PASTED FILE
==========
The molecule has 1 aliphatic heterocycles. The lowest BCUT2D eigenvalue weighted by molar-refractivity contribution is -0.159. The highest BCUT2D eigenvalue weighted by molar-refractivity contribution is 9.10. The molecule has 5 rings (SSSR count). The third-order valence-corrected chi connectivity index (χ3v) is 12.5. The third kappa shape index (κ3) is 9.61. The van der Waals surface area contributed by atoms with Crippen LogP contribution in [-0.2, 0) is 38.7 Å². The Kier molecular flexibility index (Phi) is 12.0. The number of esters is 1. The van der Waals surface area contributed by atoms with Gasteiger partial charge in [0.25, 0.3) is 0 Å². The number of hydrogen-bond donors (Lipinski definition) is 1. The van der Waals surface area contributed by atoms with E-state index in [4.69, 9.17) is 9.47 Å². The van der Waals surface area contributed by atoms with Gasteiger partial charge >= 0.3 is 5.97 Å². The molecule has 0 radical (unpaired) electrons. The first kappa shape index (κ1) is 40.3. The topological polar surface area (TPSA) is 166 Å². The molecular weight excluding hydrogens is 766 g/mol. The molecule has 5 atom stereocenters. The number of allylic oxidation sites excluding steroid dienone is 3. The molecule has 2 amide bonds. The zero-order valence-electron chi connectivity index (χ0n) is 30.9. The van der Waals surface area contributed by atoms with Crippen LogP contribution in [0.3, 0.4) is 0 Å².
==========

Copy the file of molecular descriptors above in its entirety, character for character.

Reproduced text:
The molecule has 1 aliphatic heterocycles. The lowest BCUT2D eigenvalue weighted by molar-refractivity contribution is -0.159. The highest BCUT2D eigenvalue weighted by molar-refractivity contribution is 9.10. The molecule has 5 rings (SSSR count). The third-order valence-corrected chi connectivity index (χ3v) is 12.5. The third kappa shape index (κ3) is 9.61. The van der Waals surface area contributed by atoms with Crippen LogP contribution in [-0.2, 0) is 38.7 Å². The Kier molecular flexibility index (Phi) is 12.0. The number of esters is 1. The van der Waals surface area contributed by atoms with Gasteiger partial charge in [0.25, 0.3) is 0 Å². The number of hydrogen-bond donors (Lipinski definition) is 1. The van der Waals surface area contributed by atoms with E-state index in [4.69, 9.17) is 9.47 Å². The van der Waals surface area contributed by atoms with Gasteiger partial charge >= 0.3 is 5.97 Å². The molecule has 0 radical (unpaired) electrons. The first kappa shape index (κ1) is 40.3. The topological polar surface area (TPSA) is 166 Å². The molecular weight excluding hydrogens is 766 g/mol. The molecule has 5 atom stereocenters. The number of allylic oxidation sites excluding steroid dienone is 3. The molecule has 2 amide bonds. The zero-order valence-electron chi connectivity index (χ0n) is 30.9. The van der Waals surface area contributed by atoms with Crippen LogP contribution in [0.3, 0.4) is 0 Å².